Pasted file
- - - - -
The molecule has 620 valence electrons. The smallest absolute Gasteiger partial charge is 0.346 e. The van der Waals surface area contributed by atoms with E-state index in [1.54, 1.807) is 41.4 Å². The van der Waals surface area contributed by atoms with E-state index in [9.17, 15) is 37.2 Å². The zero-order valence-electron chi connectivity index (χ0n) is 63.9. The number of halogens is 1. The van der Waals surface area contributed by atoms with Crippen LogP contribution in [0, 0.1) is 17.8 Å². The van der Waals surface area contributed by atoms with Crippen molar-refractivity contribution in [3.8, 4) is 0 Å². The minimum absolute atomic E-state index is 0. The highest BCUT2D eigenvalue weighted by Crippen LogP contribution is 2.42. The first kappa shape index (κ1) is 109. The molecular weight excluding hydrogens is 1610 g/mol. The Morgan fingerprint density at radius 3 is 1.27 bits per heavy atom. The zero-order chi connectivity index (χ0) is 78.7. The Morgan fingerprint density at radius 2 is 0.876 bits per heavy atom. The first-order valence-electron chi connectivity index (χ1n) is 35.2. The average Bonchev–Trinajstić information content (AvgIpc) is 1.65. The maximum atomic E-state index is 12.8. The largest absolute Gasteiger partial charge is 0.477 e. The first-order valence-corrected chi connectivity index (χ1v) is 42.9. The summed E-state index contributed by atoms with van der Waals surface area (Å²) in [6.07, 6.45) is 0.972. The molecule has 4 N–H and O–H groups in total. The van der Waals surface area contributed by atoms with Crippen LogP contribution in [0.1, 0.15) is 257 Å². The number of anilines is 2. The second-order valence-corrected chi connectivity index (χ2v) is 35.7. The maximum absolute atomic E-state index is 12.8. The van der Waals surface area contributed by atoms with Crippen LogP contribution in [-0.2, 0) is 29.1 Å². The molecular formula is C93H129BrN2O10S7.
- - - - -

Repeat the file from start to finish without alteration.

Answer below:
The molecule has 620 valence electrons. The smallest absolute Gasteiger partial charge is 0.346 e. The van der Waals surface area contributed by atoms with E-state index in [1.54, 1.807) is 41.4 Å². The van der Waals surface area contributed by atoms with E-state index in [9.17, 15) is 37.2 Å². The zero-order valence-electron chi connectivity index (χ0n) is 63.9. The number of halogens is 1. The van der Waals surface area contributed by atoms with Crippen LogP contribution in [0, 0.1) is 17.8 Å². The van der Waals surface area contributed by atoms with Crippen molar-refractivity contribution in [3.8, 4) is 0 Å². The minimum absolute atomic E-state index is 0. The highest BCUT2D eigenvalue weighted by Crippen LogP contribution is 2.42. The first kappa shape index (κ1) is 109. The molecular weight excluding hydrogens is 1610 g/mol. The Morgan fingerprint density at radius 3 is 1.27 bits per heavy atom. The zero-order chi connectivity index (χ0) is 78.7. The Morgan fingerprint density at radius 2 is 0.876 bits per heavy atom. The first-order valence-electron chi connectivity index (χ1n) is 35.2. The average Bonchev–Trinajstić information content (AvgIpc) is 1.65. The maximum atomic E-state index is 12.8. The largest absolute Gasteiger partial charge is 0.477 e. The first-order valence-corrected chi connectivity index (χ1v) is 42.9. The summed E-state index contributed by atoms with van der Waals surface area (Å²) in [6.07, 6.45) is 0.972. The molecule has 4 N–H and O–H groups in total. The van der Waals surface area contributed by atoms with Crippen LogP contribution in [0.1, 0.15) is 257 Å². The number of anilines is 2. The second-order valence-corrected chi connectivity index (χ2v) is 35.7. The maximum absolute atomic E-state index is 12.8. The van der Waals surface area contributed by atoms with Crippen LogP contribution in [-0.2, 0) is 29.1 Å². The molecular formula is C93H129BrN2O10S7.